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Discretionary Effort

  • 4 min read

Wellbeing, company culture and discretionary effort

Aside from a genuine desire to take care of your employees, there is another big reason for employers to focus on wellbeing – productivity and results.

We know that when people feel happy, eangaged and supported at work they are more productive, take less time off sick, and staff turnover is reduced. When employees willingly contribute additional effort beyond their basic job requirements, it can be a powerful catalyst for productivity, innovation, and overall success. This is what is meant by the term ‘discretionary effort.’

What is discretionary effort?

Discretionary effort is essentially a really neat term to capture the additional effort an employee gives to their work, going above and beyond what is expected or required for them to fulfil their role satisfactorily. Increasingly the ‘above and beyond’ effort of employees is understood as a key driver for success.

As well as activities such as arriving early or checking on colleagues, discretionary effort is also reflected in certain working behaviours and attitudes, such as being keen to take on learning and sharpen skills, volunteering for extra responsibility or to help with additional tasks, offering ideas and suggestions to improve practice, and mentoring colleagues.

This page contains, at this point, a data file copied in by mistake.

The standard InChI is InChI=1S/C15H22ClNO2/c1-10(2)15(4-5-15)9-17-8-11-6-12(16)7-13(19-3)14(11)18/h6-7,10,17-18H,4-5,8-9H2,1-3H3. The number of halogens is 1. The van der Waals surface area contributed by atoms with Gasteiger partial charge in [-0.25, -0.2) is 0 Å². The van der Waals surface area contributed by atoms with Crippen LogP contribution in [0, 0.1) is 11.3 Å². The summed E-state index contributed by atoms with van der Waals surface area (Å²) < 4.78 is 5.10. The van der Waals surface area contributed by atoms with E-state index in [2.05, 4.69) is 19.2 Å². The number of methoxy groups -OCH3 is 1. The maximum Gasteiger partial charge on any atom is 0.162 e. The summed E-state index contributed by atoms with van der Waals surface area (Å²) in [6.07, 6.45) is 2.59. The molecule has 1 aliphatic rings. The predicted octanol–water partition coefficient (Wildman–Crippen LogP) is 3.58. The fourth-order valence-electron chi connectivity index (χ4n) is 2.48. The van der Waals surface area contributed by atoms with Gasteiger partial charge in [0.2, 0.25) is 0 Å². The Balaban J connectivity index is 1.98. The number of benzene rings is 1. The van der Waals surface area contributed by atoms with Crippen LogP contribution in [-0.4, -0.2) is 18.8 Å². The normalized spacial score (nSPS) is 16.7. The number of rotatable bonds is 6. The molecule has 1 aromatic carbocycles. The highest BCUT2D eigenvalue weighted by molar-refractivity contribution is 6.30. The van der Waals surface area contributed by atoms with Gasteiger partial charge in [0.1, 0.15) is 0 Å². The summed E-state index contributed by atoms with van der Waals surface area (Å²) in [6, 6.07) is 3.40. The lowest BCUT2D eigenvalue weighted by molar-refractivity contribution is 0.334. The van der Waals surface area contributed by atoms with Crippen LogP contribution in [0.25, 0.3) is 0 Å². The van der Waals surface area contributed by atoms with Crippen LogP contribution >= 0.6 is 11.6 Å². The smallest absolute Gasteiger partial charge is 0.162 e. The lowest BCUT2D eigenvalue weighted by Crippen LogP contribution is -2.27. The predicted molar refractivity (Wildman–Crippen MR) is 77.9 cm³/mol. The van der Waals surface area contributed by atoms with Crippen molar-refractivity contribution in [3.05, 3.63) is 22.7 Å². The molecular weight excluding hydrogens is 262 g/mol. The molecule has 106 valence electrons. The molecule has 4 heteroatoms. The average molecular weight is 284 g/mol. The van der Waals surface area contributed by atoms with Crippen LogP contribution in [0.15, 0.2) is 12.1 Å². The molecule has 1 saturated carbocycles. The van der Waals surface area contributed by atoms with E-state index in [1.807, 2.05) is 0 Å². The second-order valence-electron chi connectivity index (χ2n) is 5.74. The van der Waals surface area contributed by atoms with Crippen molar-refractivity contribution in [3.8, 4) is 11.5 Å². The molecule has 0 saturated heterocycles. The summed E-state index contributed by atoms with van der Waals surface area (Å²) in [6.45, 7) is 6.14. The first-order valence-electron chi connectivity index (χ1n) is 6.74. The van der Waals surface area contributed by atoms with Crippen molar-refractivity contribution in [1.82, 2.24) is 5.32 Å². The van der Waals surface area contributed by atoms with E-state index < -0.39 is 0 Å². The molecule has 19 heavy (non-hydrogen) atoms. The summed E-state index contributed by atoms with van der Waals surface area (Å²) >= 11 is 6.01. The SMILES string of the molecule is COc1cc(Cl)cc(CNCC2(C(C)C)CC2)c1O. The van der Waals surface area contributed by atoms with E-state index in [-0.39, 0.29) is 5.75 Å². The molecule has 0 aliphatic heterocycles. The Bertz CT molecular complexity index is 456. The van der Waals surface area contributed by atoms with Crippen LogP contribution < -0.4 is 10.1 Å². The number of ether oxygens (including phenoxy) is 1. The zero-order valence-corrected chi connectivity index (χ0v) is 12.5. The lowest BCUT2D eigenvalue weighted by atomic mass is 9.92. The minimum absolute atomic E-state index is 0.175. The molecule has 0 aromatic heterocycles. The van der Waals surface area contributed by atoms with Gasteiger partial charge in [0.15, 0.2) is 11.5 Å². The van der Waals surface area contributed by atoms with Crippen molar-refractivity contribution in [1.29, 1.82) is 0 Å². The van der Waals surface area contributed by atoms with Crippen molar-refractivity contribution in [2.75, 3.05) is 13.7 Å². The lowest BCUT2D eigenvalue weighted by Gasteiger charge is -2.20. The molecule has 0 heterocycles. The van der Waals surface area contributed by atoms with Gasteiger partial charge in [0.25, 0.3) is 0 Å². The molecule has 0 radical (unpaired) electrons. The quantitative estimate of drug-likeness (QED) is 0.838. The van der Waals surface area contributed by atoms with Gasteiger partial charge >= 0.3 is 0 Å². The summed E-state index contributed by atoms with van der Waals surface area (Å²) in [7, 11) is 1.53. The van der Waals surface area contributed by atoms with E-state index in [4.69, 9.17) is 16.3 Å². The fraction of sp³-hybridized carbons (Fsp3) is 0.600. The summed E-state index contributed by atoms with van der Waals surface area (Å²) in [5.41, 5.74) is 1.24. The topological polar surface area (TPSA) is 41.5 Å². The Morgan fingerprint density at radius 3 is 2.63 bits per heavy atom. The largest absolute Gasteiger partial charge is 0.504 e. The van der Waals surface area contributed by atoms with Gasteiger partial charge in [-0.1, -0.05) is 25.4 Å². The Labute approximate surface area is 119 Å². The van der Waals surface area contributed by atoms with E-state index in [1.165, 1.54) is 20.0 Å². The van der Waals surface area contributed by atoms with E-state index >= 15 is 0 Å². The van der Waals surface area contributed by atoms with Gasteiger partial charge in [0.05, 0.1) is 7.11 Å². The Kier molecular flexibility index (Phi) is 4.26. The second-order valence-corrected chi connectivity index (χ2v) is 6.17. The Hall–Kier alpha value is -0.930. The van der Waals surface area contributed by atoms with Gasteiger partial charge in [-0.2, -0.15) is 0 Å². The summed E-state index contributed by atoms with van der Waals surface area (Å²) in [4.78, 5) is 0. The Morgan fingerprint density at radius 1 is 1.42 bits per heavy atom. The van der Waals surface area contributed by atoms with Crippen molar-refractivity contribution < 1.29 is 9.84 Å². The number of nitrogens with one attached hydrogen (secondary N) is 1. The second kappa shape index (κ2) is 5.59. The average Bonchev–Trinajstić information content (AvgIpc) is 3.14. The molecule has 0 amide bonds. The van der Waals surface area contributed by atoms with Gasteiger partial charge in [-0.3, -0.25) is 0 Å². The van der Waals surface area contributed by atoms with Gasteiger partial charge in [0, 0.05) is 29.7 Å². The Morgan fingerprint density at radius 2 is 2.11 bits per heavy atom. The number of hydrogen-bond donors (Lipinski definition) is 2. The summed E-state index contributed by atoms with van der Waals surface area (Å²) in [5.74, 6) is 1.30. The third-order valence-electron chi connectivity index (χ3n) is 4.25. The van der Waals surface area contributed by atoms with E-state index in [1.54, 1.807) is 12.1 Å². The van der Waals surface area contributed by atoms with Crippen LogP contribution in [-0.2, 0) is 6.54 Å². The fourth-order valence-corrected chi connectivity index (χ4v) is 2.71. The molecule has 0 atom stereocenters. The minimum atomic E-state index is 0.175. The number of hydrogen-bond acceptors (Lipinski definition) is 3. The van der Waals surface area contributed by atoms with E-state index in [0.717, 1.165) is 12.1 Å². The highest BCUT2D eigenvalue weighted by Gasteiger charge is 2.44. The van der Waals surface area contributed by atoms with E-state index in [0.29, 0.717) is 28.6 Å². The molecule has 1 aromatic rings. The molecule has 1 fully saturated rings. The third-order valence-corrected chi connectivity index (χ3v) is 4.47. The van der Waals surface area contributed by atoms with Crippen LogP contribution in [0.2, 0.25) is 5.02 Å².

It is probably easiest to think about discretionary effort in the context of hospitality. Author and inspirational speaker on business leadership Simon Sinek, gives a real-life example of discretionary effort in action in his story about Noah, a barista who served him coffee at the Four Seasons Hotel in Las Vegas. It was such a positive experience, thanks to Noah’s demeanour, that Simon asked him if he liked his job – to be met with a resounding ‘Yes, I love my job’.

When asked why, he explained that whenever a manager walked by his kiosk – not only his manager, but any manager in the hotel – they would check in to see how he was doing and if there was anything he needed to do his job better.

Revealingly, at his other place of work - Caesar’s Palace – things were quite different. Noah told Simon that managers there made sure things were done correctly by trying to catch out staff making a mistake. So, while at The Four Seasons Noah ‘could be himself’, in his other job he ‘kept his head down and just got through the day.’ As Simon points out, here was an example of the right leadership ‘creating’ the right people – ‘so you get Noah at the Four Seasons and not Noah at Caesar’s Palace.’

Creating the right environment

Harnessing discretionary effort is not only about optimising productivity but also about fostering a workplace environment where employees feel motivated, engaged, and valued.

A key lever is a company's culture, that is the collective personality of an

organisation, from the shared values and ethos to the job expectations and communication style. It shapes how people behave, interact, and make decisions.